- Instead of focusing on the team that got upset, let's take a second to talk about the Wolverines. Michigan sat on a 21-7 lead after the first drive of the second half, using dominating defense and a steady, ball-control offense to keep the Badgers at arm's length. Wisconsin was made completely one-dimensional offensively, with Alex Hornibook going just 7-of-20 for 100 yards and two interceptions, one of which was a pick-six that cemented the Wolverines' win. And 63 of those passing yards came on two plays on the Badgers' final touchdown drive of the game, well in to garbage time. With five minutes left in the game, Hornibrook had just 25 total passing yards. No one on Michigan's offense stood out -- Shea Patterson averaged just 5.9 yards per attempt and totaled 124 yards -- but the two Michigan quarterbacks broke big touchdown runs of 81 and 44 yards, as the Wolverines offense managed to create scoring opportunities on nine of 11 possessions. When you control the ball and win the field position battle like that (by an average of almost 10 yards), you'll win most games.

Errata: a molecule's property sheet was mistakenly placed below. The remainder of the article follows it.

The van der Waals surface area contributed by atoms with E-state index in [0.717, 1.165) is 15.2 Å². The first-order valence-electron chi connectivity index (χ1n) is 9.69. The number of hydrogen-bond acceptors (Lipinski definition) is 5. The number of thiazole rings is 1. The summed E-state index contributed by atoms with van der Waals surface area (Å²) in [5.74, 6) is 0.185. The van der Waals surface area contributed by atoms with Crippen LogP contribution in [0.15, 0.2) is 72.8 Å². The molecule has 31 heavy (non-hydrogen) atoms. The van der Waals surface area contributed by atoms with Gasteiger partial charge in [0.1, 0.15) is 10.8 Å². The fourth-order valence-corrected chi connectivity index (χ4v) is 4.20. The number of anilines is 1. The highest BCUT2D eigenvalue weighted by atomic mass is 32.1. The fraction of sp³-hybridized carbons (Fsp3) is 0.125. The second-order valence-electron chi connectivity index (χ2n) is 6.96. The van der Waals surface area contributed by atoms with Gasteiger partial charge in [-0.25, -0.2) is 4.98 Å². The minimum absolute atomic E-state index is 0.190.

- Jarett Guarantano, QB, Tennessee. Jarrett Guarantano just had a career day against Auburn. He completed 65.6 percent of his passes for 328 total yards at 10.3 yards per attempt. Coming in to the game, Guarantano had not thrown for over 172 yards this season and only broke 200 passing yards twice during his freshman season. It's not surprising that he would eventually have success -- he was the top-ranked dual-threat quarterback of the 2016 class, ranking 79th overall -- but it was a surprise that he'd pick the second-ranked S&P+ defense to live up to that ranking.
- K.J. Hill, WR, Ohio State. If you haven't seen K.J. Hill's one-handed, 36-yard touchdown catch (and celebration), stop what you're doing and check it out. Hill has quietly put together an elite season, and this was his best performance yet. He led the team with nine catches for 187 yards and two touchdowns. He has 551 yards on the season and an insane 87 percent catch rate. He has a ridiculous 30.5 percent marginal efficiency on the year now. Hill has long been Ohio State's go-to receiver for must-catch passes, but he also flashed excellent playmaking ability against a tough Minnesota defense.
- Iowa State's defense. I already mentioned Iowa State's insane seven sacks on Will Grier. Here's some additional context: the Cyclones rank fifth in the country in overall havoc rate and seventh in sack rate.